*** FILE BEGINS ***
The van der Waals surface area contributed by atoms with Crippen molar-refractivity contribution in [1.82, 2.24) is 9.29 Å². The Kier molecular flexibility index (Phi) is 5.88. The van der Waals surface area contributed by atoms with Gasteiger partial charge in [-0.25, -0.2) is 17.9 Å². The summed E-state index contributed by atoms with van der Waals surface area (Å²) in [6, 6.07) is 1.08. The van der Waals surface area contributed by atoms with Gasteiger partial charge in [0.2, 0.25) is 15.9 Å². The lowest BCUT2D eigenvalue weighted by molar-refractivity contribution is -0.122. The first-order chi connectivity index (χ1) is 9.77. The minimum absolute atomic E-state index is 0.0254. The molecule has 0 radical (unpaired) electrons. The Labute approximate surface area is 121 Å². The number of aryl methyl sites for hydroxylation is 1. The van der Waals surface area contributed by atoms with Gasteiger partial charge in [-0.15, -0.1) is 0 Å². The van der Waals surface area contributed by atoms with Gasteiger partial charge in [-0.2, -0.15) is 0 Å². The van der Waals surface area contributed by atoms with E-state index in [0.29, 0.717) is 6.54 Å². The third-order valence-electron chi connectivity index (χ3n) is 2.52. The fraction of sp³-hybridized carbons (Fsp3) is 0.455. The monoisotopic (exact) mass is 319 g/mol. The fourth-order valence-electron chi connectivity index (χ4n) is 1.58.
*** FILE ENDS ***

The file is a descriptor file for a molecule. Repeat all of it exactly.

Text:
The van der Waals surface area contributed by atoms with Crippen molar-refractivity contribution in [1.82, 2.24) is 9.29 Å². The Kier molecular flexibility index (Phi) is 5.88. The van der Waals surface area contributed by atoms with Gasteiger partial charge in [-0.25, -0.2) is 17.9 Å². The summed E-state index contributed by atoms with van der Waals surface area (Å²) in [6, 6.07) is 1.08. The van der Waals surface area contributed by atoms with Gasteiger partial charge in [0.2, 0.25) is 15.9 Å². The lowest BCUT2D eigenvalue weighted by molar-refractivity contribution is -0.122. The first-order chi connectivity index (χ1) is 9.77. The minimum absolute atomic E-state index is 0.0254. The molecule has 0 radical (unpaired) electrons. The Labute approximate surface area is 121 Å². The number of aryl methyl sites for hydroxylation is 1. The van der Waals surface area contributed by atoms with Gasteiger partial charge in [-0.15, -0.1) is 0 Å². The van der Waals surface area contributed by atoms with Gasteiger partial charge in [-0.2, -0.15) is 0 Å². The van der Waals surface area contributed by atoms with E-state index in [0.29, 0.717) is 6.54 Å². The third-order valence-electron chi connectivity index (χ3n) is 2.52. The fraction of sp³-hybridized carbons (Fsp3) is 0.455. The monoisotopic (exact) mass is 319 g/mol. The fourth-order valence-electron chi connectivity index (χ4n) is 1.58.